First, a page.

The utility hopes to understand what moves the needle in terms of product offerings, especially among people who may have never heard of Windsource or have little knowledge of rooftop solar or community solar gardens.
So what have the Minnesota communities focused on so far? The southeast Minnesota city of Red Wing has programs to engage residents and businesses.
In Minneapolis, the Midtown Community Works Sustainability Initiative created the Lake Street Energy Challenge and used a series of house parties to interest residents in energy efficiency and community solar gardens. Moreover, party attendees learned about improving home lighting and recycling appliances, Edwards said.
The Minneapolis suburb of St. Louis Park just wrapped up a plan to work with businesses to reduce energy consumption and to garner more support for renewable energy.
It’s neighbor, Edina, wants residents to see how their energy consumption compares to their neighbors, a feature available to Xcel’s customers on its website, she said.
The Parks and Recreation division in Ramsey County, which includes St. Paul, wants to decrease energy use in its facilities combined with a public information campaign to tell park users about efficiency and sustainability, noted Edwards.
Early adopters: Red Wing and Maplewood
Red Wing’s PIE group arrived at an ambitious plan to recruit 100 small to medium businesses and around 700 homeowners to participate in some kind of energy conservation effort, said Tina Folch, the city’s contracts administrator.
The initial consumption data Red Wing received from Xcel was instructive but not particularly detailed, she said. The utility would not list the three largest private business energy users, making the targeting of that group impossible.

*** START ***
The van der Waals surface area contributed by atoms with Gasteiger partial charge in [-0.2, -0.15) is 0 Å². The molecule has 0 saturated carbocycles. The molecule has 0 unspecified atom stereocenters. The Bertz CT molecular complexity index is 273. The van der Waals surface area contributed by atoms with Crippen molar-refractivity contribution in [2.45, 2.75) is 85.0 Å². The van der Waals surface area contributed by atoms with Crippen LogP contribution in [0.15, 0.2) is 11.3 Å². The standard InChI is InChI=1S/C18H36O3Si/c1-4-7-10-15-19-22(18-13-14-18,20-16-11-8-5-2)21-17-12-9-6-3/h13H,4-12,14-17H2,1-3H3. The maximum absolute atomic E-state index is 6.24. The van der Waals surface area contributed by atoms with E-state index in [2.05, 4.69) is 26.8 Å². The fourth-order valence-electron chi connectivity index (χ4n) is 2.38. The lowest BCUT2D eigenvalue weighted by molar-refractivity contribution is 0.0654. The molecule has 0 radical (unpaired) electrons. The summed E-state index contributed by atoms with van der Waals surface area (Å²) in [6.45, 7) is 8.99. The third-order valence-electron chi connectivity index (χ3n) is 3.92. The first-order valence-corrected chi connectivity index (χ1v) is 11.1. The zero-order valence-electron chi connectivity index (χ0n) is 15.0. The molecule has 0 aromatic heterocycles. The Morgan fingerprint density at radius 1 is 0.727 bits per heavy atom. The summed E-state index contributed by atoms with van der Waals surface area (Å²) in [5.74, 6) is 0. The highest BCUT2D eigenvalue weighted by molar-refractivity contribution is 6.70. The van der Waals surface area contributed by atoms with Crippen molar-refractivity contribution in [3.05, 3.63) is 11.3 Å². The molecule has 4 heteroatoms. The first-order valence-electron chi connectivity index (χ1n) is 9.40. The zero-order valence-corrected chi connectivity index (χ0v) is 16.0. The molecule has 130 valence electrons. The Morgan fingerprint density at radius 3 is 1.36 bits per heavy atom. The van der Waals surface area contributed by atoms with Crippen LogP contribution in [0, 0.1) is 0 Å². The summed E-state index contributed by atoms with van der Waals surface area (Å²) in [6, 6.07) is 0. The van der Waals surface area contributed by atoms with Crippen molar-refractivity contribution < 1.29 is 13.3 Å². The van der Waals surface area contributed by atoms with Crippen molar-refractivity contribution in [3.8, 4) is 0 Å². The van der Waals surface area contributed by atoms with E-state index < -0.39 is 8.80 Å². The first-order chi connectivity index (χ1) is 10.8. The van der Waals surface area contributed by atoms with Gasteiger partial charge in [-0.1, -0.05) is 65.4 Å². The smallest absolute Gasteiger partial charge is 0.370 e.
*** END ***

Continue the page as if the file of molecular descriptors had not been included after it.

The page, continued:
“It was high level information, residential versus commercial,” she said.
Instead, the city of 16,000 learned of the breakdown of energy consumption by percentage between businesses and homeowners. Without much detail, the city’s PIE committee split the difference and went after both small businesses and homeowners, Folch said.
Progress has been slow. An Earth Day event on solar energy drew more than 30 people to a presentation on roof solar and community gardens, she said, but it would have been more powerful to see more people attend.
A Red Wing Chamber of Commerce “lunch and learn” aimed to encourage energy audits and conservation efforts in small businesses had to be cancelled due to spectacularly good weather in April, Folch said.
In the beginning there was plenty of excitement generated by the PIE committee in planning programs related to PIE. However, implementation has been difficult due to a lack of manpower, she said.
As it turns out, it takes a lot of energy to get an energy program going. To that end the city of Red Wing and Xcel offered Folch grants worth $15,000 to hire a communications and marketing specialist to reach businesses and homeowners.